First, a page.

Roger Holland’s defense was that he returned home in the morning after going out to get breakfast and found his wife face down on the floor wrapped in a blanket and non-responsive at the bottom of a staircase inside their townhome. He then called 911 to report she was unresponsive.
Upon arrival of medical personnel, Margorie Holland’s body was cool to the touch, she was not breathing and had no heartbeat, according to the criminal complaint. Resuscitation efforts were attempted and she was transported to Fairview Ridges Hospital in Burnsville where she and her unborn child were officially declared dead. She was approximately 15 weeks pregnant.
The prosecution said the medical examiner assigned to the case determined that Margorie Holland died by strangulation.
When this evidence was introduced, Roger Holland’s defense offered that someone else could have entered the home and strangled her before Roger Holland found her.
The complaint said medical personnel found numerous injuries on Margorie Holland’s body, including bruising and abrasions on her head, face, hands, legs, ankles and feet.
Prosecutors presented that Roger Holland had visible scratches on the left side of his face and neck, and were signs of a struggle between the husband and wife. The defense attributed the scratches to rough sex, according to the Pioneer Press.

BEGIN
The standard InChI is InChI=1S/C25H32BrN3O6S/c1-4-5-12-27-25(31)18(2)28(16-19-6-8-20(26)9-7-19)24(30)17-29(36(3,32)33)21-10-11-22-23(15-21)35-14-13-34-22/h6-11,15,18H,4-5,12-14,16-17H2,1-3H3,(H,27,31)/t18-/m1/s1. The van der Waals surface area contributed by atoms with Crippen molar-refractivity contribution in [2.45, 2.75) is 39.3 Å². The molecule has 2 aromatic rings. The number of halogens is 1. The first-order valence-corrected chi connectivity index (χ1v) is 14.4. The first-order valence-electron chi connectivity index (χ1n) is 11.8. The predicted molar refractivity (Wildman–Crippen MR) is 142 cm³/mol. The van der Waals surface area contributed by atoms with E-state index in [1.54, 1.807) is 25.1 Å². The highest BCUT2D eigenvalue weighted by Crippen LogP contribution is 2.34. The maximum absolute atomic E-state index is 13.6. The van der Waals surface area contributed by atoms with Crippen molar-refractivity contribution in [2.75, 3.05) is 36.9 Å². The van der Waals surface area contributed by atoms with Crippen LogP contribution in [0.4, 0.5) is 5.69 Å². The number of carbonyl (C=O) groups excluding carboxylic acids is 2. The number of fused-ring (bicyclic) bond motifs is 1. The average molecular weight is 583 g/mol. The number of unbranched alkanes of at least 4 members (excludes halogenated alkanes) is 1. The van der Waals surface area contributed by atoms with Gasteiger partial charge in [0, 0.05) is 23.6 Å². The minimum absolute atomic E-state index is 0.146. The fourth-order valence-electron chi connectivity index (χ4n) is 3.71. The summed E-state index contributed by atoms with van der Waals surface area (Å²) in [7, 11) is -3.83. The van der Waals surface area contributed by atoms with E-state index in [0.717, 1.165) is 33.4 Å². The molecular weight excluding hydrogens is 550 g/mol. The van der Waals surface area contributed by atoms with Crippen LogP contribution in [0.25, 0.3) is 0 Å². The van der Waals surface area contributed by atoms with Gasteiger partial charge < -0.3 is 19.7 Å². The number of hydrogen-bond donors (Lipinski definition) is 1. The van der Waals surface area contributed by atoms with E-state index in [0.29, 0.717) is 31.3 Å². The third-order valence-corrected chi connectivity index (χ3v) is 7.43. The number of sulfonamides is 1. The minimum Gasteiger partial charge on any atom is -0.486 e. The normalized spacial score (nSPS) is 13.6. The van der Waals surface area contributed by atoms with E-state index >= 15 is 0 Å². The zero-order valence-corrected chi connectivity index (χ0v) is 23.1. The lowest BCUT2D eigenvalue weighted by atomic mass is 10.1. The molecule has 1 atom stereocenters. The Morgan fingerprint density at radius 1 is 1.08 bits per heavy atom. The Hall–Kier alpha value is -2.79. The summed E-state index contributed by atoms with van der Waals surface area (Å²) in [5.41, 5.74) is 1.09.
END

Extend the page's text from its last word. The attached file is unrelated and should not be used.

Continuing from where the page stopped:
Prosecutors also presented the Hollands’ cellphone records with a large number of text messages, which contained numerous arguments between the couple in the weeks prior to March 7 and some texts that referenced concerns about their financial problems.
It was the text message records of March 7 that Backstrom said was the key piece of evidence.
A text message Roger Holland claimed his wife sent him after he left the townhome was proven by a video surveillance tape to have been sent before he left the townhome, Backstrom said.
“Inescapable proof of the truth of the violent, premeditated and intentional murder Roger Holland committed that morning,” Backstrom said.
Roger and Margorie Holland had been married for approximately a year and a half and had been dating for some time before their marriage. They had moved into their Apple Valley residence in December 2012.
Backstrom said in a press release that under Minnesota law, to convict someone of first- and second-degree murder of an unborn child, it is not necessary for a jury to find that a person had intent to kill the unborn child, or did so with premeditation, provided the defendant intended to kill the unborn child’s mother and did so with premeditation.
Backstrom thanked the Apple Valley Police Department, the Dakota County Sheriff’s Office and the Minnesota Bureau of Criminal Apprehension, which assisted in the investigation of this case. Backstrom praised chief deputy Phil Prokopowicz for his outstanding work prosecuting this difficult case.